Getting More Opinions
I asked another friend, Ben Abrahams, for his take on the issue. Ben, unlike Greg, still grinds the poker cash games in Las Vegas daily. So, he’s far from a recreational player or casual fan.
“I watched for the characters….Ivey, Gold, Negreanu, Farha, Hansen,” he said. “The commentary was okay. But watching Tom Dwan was great. Players back then were so much more fun to watch than the high rollers of today. Like you’ve said, Stephen Chidwick is boring.”
Ben said he also enjoyed seeing the “bricks of cash” on the tables during “High Stakes Poker” shows. And he wasn’t the only one who made that comment. Another recreational poker-playing friend of mine, Daniel Moravec, said those bricks of cash was his favorite part of the show. But he also said he’d rather watch “less talented” pros with personality on TV than boring, more talented high rollers.
“F*** the GTO bots,” he shouted.
CardsChat forum moderator Debi O’Neill agrees.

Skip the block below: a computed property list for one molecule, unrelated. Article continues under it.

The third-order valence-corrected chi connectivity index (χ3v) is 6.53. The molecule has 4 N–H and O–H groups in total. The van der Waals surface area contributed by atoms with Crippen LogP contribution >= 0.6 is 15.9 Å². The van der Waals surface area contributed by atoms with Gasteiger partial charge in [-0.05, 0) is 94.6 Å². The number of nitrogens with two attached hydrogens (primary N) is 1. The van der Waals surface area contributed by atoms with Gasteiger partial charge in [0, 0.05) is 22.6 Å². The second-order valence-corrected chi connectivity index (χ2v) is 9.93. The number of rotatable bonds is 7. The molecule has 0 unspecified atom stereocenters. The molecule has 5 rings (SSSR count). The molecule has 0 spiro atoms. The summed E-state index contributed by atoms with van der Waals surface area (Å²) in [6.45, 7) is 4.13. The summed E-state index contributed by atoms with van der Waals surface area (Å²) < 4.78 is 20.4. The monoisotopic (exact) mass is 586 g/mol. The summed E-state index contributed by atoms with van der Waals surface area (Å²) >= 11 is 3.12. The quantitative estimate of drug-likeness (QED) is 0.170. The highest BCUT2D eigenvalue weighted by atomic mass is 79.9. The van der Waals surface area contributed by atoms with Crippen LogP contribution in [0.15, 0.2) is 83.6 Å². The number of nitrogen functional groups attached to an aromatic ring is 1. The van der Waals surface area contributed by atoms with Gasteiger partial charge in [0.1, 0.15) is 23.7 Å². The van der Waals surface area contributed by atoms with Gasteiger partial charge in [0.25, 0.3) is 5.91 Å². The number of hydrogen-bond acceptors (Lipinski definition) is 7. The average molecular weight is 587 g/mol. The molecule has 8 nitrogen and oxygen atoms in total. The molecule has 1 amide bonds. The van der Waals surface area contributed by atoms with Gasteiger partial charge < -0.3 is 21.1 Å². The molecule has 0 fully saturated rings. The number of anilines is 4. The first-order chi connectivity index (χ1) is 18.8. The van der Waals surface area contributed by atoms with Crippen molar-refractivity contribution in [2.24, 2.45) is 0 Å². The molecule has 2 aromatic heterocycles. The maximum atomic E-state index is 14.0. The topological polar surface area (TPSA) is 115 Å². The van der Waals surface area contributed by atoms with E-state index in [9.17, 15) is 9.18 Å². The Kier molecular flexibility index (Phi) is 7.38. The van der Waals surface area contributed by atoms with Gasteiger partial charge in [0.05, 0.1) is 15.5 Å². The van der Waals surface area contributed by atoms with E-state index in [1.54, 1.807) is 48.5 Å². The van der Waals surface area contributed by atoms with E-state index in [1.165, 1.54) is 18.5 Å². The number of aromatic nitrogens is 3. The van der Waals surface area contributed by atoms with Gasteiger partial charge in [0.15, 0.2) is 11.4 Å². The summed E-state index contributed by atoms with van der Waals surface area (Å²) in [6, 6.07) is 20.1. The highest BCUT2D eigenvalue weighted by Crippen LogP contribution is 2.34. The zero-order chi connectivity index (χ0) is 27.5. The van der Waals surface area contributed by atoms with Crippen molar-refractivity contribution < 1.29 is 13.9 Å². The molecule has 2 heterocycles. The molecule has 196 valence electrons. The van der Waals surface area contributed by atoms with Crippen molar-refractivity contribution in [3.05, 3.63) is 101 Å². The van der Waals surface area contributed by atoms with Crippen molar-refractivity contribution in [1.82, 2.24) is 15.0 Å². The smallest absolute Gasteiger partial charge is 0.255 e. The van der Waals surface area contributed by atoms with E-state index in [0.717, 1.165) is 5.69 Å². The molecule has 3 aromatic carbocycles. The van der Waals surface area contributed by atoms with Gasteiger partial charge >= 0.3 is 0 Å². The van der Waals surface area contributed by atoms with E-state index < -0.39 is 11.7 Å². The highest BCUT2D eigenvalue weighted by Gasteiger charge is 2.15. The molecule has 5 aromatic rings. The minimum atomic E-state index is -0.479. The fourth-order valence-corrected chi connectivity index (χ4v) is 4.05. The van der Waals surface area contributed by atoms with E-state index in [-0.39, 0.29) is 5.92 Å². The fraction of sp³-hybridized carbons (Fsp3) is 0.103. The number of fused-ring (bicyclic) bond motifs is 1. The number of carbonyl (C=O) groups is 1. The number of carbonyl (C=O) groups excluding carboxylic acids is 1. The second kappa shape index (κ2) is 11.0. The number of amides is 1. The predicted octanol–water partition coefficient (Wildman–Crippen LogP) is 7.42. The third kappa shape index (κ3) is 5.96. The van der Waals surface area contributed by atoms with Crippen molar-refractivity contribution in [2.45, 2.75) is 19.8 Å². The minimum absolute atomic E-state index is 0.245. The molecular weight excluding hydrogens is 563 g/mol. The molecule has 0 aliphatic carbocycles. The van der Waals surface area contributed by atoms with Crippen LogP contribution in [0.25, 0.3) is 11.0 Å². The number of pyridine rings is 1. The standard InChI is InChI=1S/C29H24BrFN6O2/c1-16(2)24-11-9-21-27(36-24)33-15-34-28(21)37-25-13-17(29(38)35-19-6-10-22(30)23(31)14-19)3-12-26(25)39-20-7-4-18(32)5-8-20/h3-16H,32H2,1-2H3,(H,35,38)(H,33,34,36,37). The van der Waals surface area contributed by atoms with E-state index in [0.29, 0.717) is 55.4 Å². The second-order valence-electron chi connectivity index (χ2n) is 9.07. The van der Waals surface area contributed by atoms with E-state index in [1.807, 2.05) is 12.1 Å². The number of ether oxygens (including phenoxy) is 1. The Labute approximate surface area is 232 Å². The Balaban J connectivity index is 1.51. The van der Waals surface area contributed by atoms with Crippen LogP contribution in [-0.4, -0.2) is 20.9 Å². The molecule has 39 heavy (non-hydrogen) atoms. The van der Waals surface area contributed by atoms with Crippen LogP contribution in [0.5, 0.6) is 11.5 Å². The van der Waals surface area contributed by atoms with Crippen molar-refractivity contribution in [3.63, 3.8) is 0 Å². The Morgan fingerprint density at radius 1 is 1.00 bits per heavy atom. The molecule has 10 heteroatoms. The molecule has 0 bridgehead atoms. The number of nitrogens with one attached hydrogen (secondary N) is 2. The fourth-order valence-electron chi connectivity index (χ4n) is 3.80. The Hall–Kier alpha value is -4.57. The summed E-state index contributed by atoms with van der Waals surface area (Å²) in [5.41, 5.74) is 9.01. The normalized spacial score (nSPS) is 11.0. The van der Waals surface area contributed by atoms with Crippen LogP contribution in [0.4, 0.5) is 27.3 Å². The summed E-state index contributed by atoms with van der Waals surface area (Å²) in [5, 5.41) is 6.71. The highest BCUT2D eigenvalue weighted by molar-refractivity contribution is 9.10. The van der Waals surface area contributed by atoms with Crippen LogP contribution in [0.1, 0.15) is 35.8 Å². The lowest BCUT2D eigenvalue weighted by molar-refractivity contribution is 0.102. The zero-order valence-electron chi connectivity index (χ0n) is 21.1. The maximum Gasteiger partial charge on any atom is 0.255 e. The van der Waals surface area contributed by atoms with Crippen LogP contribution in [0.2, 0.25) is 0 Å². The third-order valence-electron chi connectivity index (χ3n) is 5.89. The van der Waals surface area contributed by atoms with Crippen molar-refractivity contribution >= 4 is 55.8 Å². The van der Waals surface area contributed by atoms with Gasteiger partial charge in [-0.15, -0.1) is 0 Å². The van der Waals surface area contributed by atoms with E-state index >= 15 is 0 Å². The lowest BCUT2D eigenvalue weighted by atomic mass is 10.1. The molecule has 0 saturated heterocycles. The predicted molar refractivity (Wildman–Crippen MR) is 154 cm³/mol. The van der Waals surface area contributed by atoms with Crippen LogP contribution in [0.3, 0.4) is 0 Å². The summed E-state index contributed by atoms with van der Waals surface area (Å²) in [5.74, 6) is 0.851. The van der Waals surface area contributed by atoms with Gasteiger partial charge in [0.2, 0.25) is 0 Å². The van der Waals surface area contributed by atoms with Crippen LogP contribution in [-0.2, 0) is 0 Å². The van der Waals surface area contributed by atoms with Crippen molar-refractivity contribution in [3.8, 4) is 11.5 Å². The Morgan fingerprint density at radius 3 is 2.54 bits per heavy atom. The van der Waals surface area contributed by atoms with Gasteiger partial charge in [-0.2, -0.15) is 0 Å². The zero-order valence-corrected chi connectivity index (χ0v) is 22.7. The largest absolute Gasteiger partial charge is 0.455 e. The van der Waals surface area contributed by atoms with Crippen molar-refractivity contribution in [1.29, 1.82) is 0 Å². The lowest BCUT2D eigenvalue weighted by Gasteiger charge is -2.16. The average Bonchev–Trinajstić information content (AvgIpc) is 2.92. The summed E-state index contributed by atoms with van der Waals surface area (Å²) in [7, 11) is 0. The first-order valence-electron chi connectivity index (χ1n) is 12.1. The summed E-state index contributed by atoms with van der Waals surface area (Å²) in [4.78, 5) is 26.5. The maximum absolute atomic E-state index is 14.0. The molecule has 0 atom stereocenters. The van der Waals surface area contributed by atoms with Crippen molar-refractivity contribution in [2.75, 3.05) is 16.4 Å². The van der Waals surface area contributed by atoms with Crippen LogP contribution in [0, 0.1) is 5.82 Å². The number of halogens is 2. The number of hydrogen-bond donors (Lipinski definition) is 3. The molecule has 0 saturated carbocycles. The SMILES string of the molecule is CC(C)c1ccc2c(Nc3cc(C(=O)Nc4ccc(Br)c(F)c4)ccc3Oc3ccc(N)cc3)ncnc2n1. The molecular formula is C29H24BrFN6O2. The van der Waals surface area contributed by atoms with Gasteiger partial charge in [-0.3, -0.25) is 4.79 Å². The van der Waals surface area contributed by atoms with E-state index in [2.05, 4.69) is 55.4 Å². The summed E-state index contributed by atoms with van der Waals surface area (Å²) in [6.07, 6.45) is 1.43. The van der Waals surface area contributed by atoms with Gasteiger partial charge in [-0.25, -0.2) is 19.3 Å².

“Probably more the players for me,” she said when asked what she enjoyed most about the show. “That was back when we were getting our first opportunity to see their real personalities first-hand. That was almost better than getting to watch them play. With that said, I think the commentary was great as well, giving us insight into the thought process of pros playing for high stakes.”
In total, I asked 17 poker fans with varying interest in the game. Nine said they most enjoyed the characters on “High Stakes Poker,” seven said it was a mix of Gabe Kaplan’s commentary and the players at the table, and one said he most loved seeing the bricks of cash on the felt.
So, my small sample size isn’t too far off from Negreanu’s large sample size. Kid Poker’s poll of 12,000-plus saw 49 percent vote for “The Characters” and 38 percent vote for “The Commentary.” My even more unscientific poll received 53 percent of the vote for the players.
What I conclude from both polls is most poker fans seemed to enjoy Kaplan’s sense of humor but players such as Mike Matusow, Daniel Negreanu, Phil Hellmuth, and Tom Dwan made “High Stakes Poker” must-watch TV.
My Take on ‘High Stakes Poker’
I’ve watched all 98 episodes of “High Stakes Poker” at least once, and probably twice. We may never see a better poker show. I too enjoyed Kaplan’s commentary along with his sidekick AJ Benza. And Mori Eskandani, Poker Hall of Famer and legendary producer, did an excellent job producing the show.